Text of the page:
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Comfort in a Kettle
By Sally Belk King
Feb 12, 2008
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As I write this column, we're still deep into winter here in Montana.  And although I'm tired of chili and Superbowl fare (flashback:  How 'bout them New York Giants!), I'm still craving warming foods that soothe body and soul.  Making Country Captain--an old timey southern chicken dish--is definitely on my 'to do' list.  Like most long-cooked stews and soups, Country Captain can be made several days in advance; what a joy to have a semi-spicy dish in the refrigerator (or freezer) to reheat  for the snowy days and frigid nights still to come. 

The recipe below is from a new book by fellow southerner, Jean Anderson.  Jean's phenomenal book is getting rave reviews (well-deserved, I might add), and she graciously offered this recipe to Wine Review Online.  The spices (curry powder, black pepper, cloves and cayenne) make Country Captain a fine way to show off the dry Rieslings and Gewürztraminers tucked away in your cellar.

Although  I adore Rieslings and Gewurtz, this time of year (Valentine's Day is February 14--just a friendly reminder) my inner Cupid reaches instead for a bottle of the 2005 Hugel et Fils' Pinot Blanc Cuvée Les Amours ('lovers blend').  This Alsatian wine is elegant and aromatic, and marries will with spicy fare--like Country Captain. And believe it or not, there are some wine lovers (or just plain lovers) who prefer still wine over bubbly.  Love is strange (nod to songwriter Bo Diddley and his 1957 Top 40 hit by the same name).  Indeed, love is strange, but your wine choices don't have to be.

Jean Anderson's Country Captain

Recipe from A Love Affair with Southern Cooking: Recipes and Recollections by Jean Anderson (William Morrow, 2007)

Printed with permission from the author:

One 6- to 6 ½-pound ready-to-cook roasting chicken or, if you can get it, an old hen, stripped of as much fat as possible (freeze the giblets to use another time)
4 cups water
4 tablespoons fat (skimmed from the kettle liquid) or 4 tablespoons bacon drippings or vegetable oil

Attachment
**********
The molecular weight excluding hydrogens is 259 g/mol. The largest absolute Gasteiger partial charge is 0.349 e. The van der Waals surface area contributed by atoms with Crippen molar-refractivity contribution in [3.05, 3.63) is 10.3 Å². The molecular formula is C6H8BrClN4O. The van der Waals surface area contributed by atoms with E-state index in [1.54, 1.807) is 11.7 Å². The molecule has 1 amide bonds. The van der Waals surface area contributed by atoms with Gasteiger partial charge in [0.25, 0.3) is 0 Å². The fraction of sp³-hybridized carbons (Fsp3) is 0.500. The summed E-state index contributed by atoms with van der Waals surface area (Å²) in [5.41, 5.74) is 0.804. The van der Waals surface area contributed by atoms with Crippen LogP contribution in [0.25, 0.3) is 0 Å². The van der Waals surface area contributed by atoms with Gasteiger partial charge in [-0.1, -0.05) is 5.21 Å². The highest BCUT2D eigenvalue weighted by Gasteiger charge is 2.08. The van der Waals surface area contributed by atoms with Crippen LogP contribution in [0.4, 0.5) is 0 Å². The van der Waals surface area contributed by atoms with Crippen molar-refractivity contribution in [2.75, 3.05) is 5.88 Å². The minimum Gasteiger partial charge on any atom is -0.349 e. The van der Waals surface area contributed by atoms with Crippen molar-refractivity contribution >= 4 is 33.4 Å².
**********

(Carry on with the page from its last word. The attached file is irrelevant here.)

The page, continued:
3 large green bell peppers, cored, seeded, and coarsely chopped
3 large yellow onions, peeled and coarsely chopped
½ cup coarsely chopped fresh parsley
1 ½ teaspoons curry powder (or more to taste)
1 teaspoon dried leaf thyme, crumbled
½ teaspoon black pepper
1/8 teaspoon ground hot red pepper (cayenne)
1/8 teaspoon ground cloves
Three 14.5-ounce cans crushed tomatoes with their liquid
3 cups kettle liquid (in which chicken steamed)
2 teaspoons salt
½ teaspoon Worcestershire sauce
1 cup dried currants
3 ½ cups converted rice, cooked by package directions
1 ½ cups lightly toasted slivered almonds

• Place the chicken on a rack in a large, heavy kettle and pour in the water.  Bring to a simmer, adjust the heat so that the water bubbles gently, cover, and steam the chicken for 1 ½ to 2 hours or until the leg moves easily in the hip joint.
• Remove the chicken from the kettle; also pour the kettle liquid into a medium-size heatproof bowl, cover, and refrigerate until ready to proceed.  Cool the chicken until easy to handle, then remove the meat from the bones, discard the skin, and cut the light and dark meat into 2- to 3-inch pieces.  Refrigerate until ready to use.
• Spoon the 4 tablespoons fat into the kettle (if there is insufficient fat, round out the measure with bacon drippings or vegetable oil).  Heat for 1 minute over moderate heat, add the bell peppers, onions, parsley, curry powder, thyme, black pepper, cayenne, and cloves and cook, stirring now and then, until the peppers and onions are nicely softened but not brown--12 to 15 minutes.
• Add the tomatoes, 3 cups of the reserved kettle liquid, the salt, and the Worcestershire sauce and simmer uncovered for 50 to 60 minutes, stirring occasionally, until the flavors meld.
• Add the reserved chicken and dried currants and simmer uncovered 30 to 35 minutes longer until the flavors mellow and the currants plump.  Taste for salt and pepper and adjust as needed.  Also add another ½ to 1 cup of the kettle liquid if the Country Captain seems thick and dry (it should not be soupy; there should be still enough liquid to soak down into the rice).
• To serve, bed the rice on a heated, very large, deep platter, ladle the Country Captain on top, and scatter with almonds.  Or if you prefer, plate each portion separately.

To read more about Jean Anderson, visit her website,